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This pandemic winter looks a lot like last year's, but vaccines are saving lives


Merry Christmas, during a new surge of the coronavirus. This week, the Centers for Disease Control and Prevention reported that omicron has already become the dominant variant of the virus here in the U.S. And scientists say a rapid rise in cases is well underway. NPR health correspondent Rhitu Chatterjee joins us. Rhitu, thanks for being with us.


SIMON: Omicron has taken over at a time when hospitals in many places are already kind of taken over themselves. What did doctors say about what they fear about this winter surge?

CHATTERJEE: So I asked that same question to Dr. Preeti Malani. She's an infectious disease doctor at Michigan Medicine in Ann Arbor. And she said she's feeling sad when she thinks about the weeks ahead.

PREETI MALANI: Because I know that there are so many individuals out there and so many families where the vaccination rates are low. And we're going to have a lot of transmission in the coming days.

CHATTERJEE: You know, Scott, it's become very clear from the data so far from the U.S., as well as other countries, that we are dealing with a much, much more transmissible virus, so lots of people will get infected. And as Malani said, we still have lots of unvaccinated people in the country, and so she expects hospitals to be overwhelmed with COVID patients.

And just this week, in anticipation of that, the CDC changed its guidance on how long health care workers need to isolate if they get a breakthrough infection and test positive for coronavirus. The CDC now says those nurses or doctors, for example, can return to work after just seven days if they test negative. It used to be 10 days before. And if we really see hospitals slammed with patients, the CDC says medical staff could return after just five days.

SIMON: Rhitu, we have seen that data from South Africa seem to suggest this new variant might cause a milder form of symptoms. Do we see that here in the U.S. and other countries, too?

CHATTERJEE: So it's still early days, but one study from England this past week suggests that people infected with omicron are 15 to 20% less likely to need hospitalization compared to delta and about 50 to 60% less likely to spend more than one night in the hospital. I also spoke with doctors here who are treating patients infected with omicron. Dr. Aaron Glatt is the chief of infectious diseases at Mount Sinai hospital in Long Island. He says all the COVID patients in his hospital have the omicron variant, but...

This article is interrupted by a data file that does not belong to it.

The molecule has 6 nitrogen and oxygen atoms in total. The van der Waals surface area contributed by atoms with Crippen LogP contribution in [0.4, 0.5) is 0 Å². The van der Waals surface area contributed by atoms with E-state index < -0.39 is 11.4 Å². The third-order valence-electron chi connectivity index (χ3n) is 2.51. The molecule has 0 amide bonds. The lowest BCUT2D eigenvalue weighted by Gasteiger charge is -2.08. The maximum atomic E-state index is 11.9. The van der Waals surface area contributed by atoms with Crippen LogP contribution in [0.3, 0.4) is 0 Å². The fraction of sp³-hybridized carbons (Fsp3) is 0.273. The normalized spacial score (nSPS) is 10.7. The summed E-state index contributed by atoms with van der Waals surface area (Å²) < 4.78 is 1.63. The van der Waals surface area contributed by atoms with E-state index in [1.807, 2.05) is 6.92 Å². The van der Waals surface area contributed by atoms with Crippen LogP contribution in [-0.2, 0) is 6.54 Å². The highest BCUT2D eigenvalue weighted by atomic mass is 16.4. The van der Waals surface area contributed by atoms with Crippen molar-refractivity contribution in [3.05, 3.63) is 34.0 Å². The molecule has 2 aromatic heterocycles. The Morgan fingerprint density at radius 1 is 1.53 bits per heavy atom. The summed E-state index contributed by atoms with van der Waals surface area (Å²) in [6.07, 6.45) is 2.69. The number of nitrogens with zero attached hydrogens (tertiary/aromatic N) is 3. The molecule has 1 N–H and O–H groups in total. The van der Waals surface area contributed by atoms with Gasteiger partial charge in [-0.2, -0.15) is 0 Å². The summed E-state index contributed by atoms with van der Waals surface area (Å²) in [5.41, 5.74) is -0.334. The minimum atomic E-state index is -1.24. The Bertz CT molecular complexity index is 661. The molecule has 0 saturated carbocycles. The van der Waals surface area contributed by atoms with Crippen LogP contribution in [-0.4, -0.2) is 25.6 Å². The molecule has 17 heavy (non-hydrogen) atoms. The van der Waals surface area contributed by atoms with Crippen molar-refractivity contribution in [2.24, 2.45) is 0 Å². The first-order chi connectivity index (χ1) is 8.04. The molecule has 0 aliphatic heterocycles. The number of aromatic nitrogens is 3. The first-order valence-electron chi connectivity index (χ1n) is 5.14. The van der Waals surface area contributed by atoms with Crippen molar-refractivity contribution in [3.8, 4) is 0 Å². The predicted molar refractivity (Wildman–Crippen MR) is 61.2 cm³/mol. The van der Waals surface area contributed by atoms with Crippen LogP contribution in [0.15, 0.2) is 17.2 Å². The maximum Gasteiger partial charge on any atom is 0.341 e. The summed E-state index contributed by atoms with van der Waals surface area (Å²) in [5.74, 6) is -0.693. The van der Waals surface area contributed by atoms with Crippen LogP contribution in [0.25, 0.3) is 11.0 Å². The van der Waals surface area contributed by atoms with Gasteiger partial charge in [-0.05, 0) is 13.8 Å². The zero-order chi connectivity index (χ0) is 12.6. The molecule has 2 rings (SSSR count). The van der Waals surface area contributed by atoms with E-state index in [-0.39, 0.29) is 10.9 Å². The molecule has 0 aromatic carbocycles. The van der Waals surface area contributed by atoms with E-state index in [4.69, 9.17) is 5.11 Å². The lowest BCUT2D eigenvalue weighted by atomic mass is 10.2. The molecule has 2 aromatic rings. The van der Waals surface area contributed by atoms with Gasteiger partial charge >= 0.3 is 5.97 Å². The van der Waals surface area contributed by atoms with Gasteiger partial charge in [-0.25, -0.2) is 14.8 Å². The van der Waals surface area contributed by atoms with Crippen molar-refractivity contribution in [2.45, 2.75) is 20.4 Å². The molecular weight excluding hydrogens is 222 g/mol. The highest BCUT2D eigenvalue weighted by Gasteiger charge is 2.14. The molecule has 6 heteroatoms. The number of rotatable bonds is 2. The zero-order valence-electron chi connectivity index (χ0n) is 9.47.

AARON GLATT: We have no patients that are triply vaccinated in our critical care units. We have no patients even that are doubly vaccinated in our critical care units. The only people that are, unfortunately, still getting very sick are the unvaccinated.

CHATTERJEE: So if that trend holds, that's good news for people who are vaccinated, and it's bad news for those who are not.

SIMON: We do have treatments and tools at our disposal this winter that we didn't have a year ago. What do experts say about how they might mitigate the impact?

CHATTERJEE: Everyone I spoke to said that while omicron wave will be scary, lots of people will get sick, but we are in a much better place than we were, say, last winter because now we have vaccinations. And now, as of this week, we have two new drugs that were approved by the FDA that will further help people stay out of hospitals. One drug is made by Merck, and the other is made by Pfizer. It's called Paxlovid. They're both pills for people who've just gotten sick.

Here's what Dr. Monica Gandhi of the University of California, San Francisco says about the drugs.

MONICA GANDHI: Paxlovid is likely more effective. It reduces hospitalizations and deaths by up to 89%. That's like a vaccine for those who've declined to vaccinate.

CHATTERJEE: She says given that many Americans are vaccinated and now we have these new drugs, that should give us more hope for 2022. Though while some of these pills will be available in January, the supplies will be fairly limited at first. It's a tool, but not a fix for the unvaccinated who are most at risk.

SIMON: NPR's Rhitu Chatterjee, thanks so much for being with us.

CHATTERJEE: Thank you, Scott. Transcript provided by NPR, Copyright NPR.

Rhitu Chatterjee is a health correspondent with NPR, with a focus on mental health. In addition to writing about the latest developments in psychology and psychiatry, she reports on the prevalence of different mental illnesses and new developments in treatments.